My friend works in one of the biggest NHS hospitals in Manchester as a nurse. On the other night while she was on duty, a male black patient called out: “They are racist, I want a black nurse to look after me.” He continuously called out and insisted he wanted a black nurse. In the end she was forced to go and attend that patient and offered him with his medical needs but her service to the black male patient was short lived as the nurse in charge decided to send an Asian nurse to attend his needs throughout the night.

“They are racist,” it’s an inclusive expression term but does it mean all whites are racist? My answer is NO. It is prejudice and stereotyping. There are many millions of white people who are good at heart and it is a few who mess up with other people’s lives hence brandishing a good name. At some stage of my life I lived with a white family, professionals, but very humble to earth and helped me in many things that I needed and until today we are still in good books. I have witnessed some white communities where they have helped people who become homeless from people of ethnic minorities, offering them with their own accommodation at their own expense. Some white communities campaigning against harsh treatment that asylum seekers face in this country. Raising the awareness of the disadvantaged minorities. When Zimbabwe was in crisis, some of white people came for night vigils that were held weekly at  the Zimbabwe embassy in London.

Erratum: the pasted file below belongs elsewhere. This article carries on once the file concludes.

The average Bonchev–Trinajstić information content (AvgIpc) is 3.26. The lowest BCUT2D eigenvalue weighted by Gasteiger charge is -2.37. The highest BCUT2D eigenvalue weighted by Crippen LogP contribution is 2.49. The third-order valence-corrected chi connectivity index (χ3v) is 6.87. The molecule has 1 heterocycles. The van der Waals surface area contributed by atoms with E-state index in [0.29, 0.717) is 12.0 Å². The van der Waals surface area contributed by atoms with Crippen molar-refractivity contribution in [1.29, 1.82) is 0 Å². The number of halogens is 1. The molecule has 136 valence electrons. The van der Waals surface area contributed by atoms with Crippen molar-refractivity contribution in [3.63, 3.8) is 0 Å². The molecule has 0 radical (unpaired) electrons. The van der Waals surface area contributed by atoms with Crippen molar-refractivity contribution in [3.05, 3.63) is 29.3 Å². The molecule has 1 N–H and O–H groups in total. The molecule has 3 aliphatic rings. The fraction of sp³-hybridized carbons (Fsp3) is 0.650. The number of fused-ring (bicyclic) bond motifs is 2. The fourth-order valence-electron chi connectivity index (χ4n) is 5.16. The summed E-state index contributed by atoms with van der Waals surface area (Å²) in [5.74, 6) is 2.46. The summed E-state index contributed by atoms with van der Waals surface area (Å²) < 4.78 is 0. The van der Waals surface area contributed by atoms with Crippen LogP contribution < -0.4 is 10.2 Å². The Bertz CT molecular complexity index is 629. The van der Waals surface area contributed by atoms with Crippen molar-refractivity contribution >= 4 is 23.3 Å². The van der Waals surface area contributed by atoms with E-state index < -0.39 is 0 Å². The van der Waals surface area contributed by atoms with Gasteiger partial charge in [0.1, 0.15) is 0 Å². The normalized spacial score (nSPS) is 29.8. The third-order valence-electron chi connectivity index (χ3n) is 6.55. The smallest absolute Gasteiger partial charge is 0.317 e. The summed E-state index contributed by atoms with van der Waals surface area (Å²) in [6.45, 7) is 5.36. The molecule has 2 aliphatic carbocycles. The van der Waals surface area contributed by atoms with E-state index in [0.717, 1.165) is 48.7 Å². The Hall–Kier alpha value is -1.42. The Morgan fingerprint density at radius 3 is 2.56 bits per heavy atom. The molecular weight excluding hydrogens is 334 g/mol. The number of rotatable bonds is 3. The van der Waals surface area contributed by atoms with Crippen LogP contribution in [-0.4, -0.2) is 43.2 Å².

In a similar environment where my friend works she also highlighted a similar incident that happened between a black nurse and a white patient. A black nurse attended the needs of the white patient. She offered her with support to lift her up, but soon after the white patient complained of her body being itchy and matters were reported to the seniors. In the end white nurses who happened to take her to the bathroom where she was thoroughly washed,  also attended  to her medical needs.